The charges generated by x-ray conversion can become blurred spatially. The source of blurring for indirect conversion using phosphor is different from that for direct conversion. For most detectors, the measured MTF is dominated primarily by the blurring of the converter when the pixel pitch is 100 μm or smaller.

In addition, settled phosphor scatters light generated by the x-rays. The lateral spreading of the light is approximately equal to the thickness of the layer. For settled phosphor, spatial resolution becomes finer, but the quantum efficiency decreases as the thickness of the phosphor decreases. Optimized thin photoconductors are expected to produce smaller spread. Although the light spread may be less of a problem for thick collimated CsI phosphor, the boundaries of the CsI grains are not perfect.

Furthermore, spatial resolution can be degraded due to x-rays striking the detector at an oblique angle. This problem exists for both direct and indirect x-ray converters. The extent of the charge spread collected by the detector is a function of the incidence angle. Since the x-ray incidence angle is a function of location on the detector relative to the x-ray point source, the modulation transfer function (MTF) of conversion blurring and oblique x-ray incidence blurring MTFconversion is also a function of the location on the detector. The MTFconversion of for Lanex Regular is much worse than Lanex Thin. The MTF of for Lanex Thin is 0.2, at 5 cycles/mm, as described in the article entitled “A Large-Area, 97 μm Pitch, Indirect-Detection, Active Matrix Flat-Panel Imager (AMFPI)”, cited above.

The final system MTF is the product of the MTF associated with various components of the system, including the detector array MTF introduced by the detector pixel pitch and the MTF of conversion blurring. For these reasons, the reduction of pixel pitch alone is not as good the combination of reduction of pixel pitch and reduction of conversion blurring. The resolution of the detector is also effected by a variety of other factors that will not be discussed in detail here such as signal statistical noise, charge conversion noise and electronic noise.

Gamma rays are radiation generated by nuclear process. The energy of gamma rays are typically higher than that of the x-rays, but low energy range of the gamma rays can overlap the high energy end of the x-rays. These detector concepts can also be applied to the detection of gamma rays and megavolt radiation. A thick scintillator or a metal plate/phosphor screen combination is used. This is described in a publication by L. E. Antonuk, et al., “Demonstration of Megavoltage and Diagnostic X-ray Imaging with Hydrogenated Amorphous Silicon Arrays,” Med. Phys. 19: 1455 (1992), the entire contents of which is incorporated by reference herein.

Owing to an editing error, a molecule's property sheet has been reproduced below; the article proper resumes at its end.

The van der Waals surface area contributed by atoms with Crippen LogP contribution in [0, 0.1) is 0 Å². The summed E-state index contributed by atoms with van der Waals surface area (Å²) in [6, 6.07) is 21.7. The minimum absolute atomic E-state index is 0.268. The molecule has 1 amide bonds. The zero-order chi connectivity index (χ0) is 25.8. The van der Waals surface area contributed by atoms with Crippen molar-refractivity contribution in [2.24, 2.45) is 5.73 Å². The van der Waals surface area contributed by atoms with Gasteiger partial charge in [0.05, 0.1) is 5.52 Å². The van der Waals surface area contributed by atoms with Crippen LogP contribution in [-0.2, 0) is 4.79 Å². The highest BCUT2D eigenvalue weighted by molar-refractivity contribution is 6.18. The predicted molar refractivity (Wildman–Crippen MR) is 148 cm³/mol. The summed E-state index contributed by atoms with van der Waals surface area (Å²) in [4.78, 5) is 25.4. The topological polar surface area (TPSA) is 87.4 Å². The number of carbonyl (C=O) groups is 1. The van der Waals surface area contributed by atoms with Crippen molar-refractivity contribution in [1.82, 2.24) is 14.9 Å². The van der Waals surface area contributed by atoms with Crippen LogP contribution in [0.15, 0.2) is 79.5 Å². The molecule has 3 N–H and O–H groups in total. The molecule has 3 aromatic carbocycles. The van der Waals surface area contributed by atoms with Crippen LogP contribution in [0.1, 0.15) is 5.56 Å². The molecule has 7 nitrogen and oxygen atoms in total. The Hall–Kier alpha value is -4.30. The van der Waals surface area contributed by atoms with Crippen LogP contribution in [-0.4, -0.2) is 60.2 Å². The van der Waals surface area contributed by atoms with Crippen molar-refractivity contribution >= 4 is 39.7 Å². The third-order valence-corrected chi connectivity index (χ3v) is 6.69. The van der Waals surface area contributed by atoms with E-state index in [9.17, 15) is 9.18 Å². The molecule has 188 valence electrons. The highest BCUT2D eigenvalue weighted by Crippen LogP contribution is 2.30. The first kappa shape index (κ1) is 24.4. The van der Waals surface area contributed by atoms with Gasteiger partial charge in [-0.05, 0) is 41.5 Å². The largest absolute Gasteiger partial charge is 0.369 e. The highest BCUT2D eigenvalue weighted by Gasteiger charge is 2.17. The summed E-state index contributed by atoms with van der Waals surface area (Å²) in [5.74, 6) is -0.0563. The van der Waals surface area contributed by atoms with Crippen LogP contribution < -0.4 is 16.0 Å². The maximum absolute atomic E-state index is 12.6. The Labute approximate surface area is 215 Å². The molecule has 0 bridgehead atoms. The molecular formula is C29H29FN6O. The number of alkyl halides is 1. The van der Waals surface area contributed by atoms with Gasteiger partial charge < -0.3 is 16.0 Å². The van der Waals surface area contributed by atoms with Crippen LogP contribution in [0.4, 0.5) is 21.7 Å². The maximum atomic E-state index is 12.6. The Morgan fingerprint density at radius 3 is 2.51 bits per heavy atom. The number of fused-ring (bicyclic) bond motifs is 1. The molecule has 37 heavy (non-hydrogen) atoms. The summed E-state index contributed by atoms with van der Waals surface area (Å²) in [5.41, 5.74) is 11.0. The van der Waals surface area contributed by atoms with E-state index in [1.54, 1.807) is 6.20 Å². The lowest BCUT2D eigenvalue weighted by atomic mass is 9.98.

In summary, the major problems expected with small pixel detector development are complicated circuit architecture, increased number of leads to be bonded, the small pitch of the leads necessary for bonding, and resolution being increasingly dominated by scintillator blurring and the oblique x-ray incidence effect. These drawbacks result in decreased manufacturing yield, high risk and expensive development.

Accordingly, a continuing need exists for an apparatus capable of obtaining high-resolution digital x-ray or gamma ray images without the drawbacks discussed above.

SUMMARY OF THE INVENTION

An object of the present invention is to provide a method and apparatus for obtaining high-resolution digital x-ray or gamma ray images of an object or objects emitting x-rays or gamma rays, or of an object or objects irradiated with radiation having a wavelength within the x-ray or gamma ray spectrum.

Another object of the present invention is to obtain digital x-ray or gamma ray images at a resolution better than the pixel pitch of the detectors used to obtain the digital images.

Another object of the present invention is to reduce scattered x-rays or gamma rays detected by the digital detector while also improving image resolution.